I started a couple of books while we were at family camp last week, but didn’t get far before people or activities pulled me away.
I left my book bags leaning against Adirondack chairs near the lodge as I conversed, kayaked, hiked and snapped photos.
The family camp we attend is simple, with minimal programming. They feed us, offer waterfront activities, host a square dance, and organize a campfire singalong with s’mores. It’s a week where a person could do next to nothing, or spend hours on the water or in the woods.The flexible schedule builds in two days to explore the area. We chose to visit Mackinac Island the first day.We rode on the ferry alongside some sailboats finishing the annual Race to Mackinac (Chicago to Mackinac Island).Motorized vehicles are not allowed on Mackinac, so people rent bikes to explore the island or simply stroll around town. Due to the influx of visitors associated with the big race, sidewalks were packed with people, and horse-drawn carriages were loaded down with tourists. What a relief to escape the crowds.We headed out on the eight-mile perimeter “highway.”I randomly lifted the camera to snap shots along the way.We cut inland halfway around, fighting to make it up steep hills.High on the island, we parked the bikes and walked out on a platform attached to Arch Rock for some lovely views.The bicycle rental dude told us that Sugar Loaf, a big limestone rock (the information sign called it a limestone “stack”), was a spot that the ancient inhabitants of the island believed to be the center of the universe.”Really?” I said. “Wow. Must be amazing.””You’ll see when you get there,” promised the dude. “It’s my favorite place on the island.”Intrigued, we wound our way through woods and struggled up inclines, following signs to Sugar Loaf.We finally found it.We stared at it for a moment, then looked at each other and shrugged.”Looks like a big rock,” one of the kids observed.”Let’s investigate,” I proposed.We ran up the little path and circled around the stack. On the back side my daughter discovered a little ledge where she climbed up to perch for a few minutes. Sadly, Sugar Loaf did not inspire a spirit of sharing or generosity, as she sort of kicked her brother away when he tried to join her.He and I continued around Sugar Loaf, leaving her at the perch. Three-quarters of the way around we spotted this guitar-shaped hole.If only my son could have made it to that little keyhole and squeezed through…who knows what he would have found?Alas, he is not a skilled climber, so we left Mackinac Island without unlocking the secrets of Sugar Loaf.The other day away from camp, we drove to “The Soo,” or Sault Sainte Marie, where locks control water levels between Lake Huron and Lake Superior, allowing ships to pass from one lake to the other.Back at camp, the simplest things delight.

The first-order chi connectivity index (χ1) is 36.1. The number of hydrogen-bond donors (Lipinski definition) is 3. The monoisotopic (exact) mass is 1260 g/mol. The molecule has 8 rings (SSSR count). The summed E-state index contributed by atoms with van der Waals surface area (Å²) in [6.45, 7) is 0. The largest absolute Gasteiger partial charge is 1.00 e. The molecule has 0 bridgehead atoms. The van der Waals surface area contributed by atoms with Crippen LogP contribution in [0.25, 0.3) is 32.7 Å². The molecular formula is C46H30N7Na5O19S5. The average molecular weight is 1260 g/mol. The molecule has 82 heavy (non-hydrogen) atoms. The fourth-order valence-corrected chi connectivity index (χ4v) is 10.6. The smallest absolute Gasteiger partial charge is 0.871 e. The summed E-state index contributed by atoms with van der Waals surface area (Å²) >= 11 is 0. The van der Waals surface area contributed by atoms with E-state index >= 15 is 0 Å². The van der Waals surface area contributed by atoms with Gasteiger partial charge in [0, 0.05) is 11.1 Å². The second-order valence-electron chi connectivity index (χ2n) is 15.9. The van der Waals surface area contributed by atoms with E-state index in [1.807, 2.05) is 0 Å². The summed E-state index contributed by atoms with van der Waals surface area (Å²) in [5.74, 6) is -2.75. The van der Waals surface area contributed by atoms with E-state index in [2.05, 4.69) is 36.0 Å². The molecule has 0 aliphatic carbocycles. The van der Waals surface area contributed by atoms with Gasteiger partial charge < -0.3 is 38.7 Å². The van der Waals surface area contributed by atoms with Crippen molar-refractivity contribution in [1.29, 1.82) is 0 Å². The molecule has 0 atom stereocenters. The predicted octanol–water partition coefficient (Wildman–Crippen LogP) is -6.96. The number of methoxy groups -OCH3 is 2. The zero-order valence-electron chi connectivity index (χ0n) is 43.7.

Write? Sometimes you just have to live.And L-O-V-E.
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All images by Ann Kroeker. All rights reserved. You may “pin” in a way that links back to this post.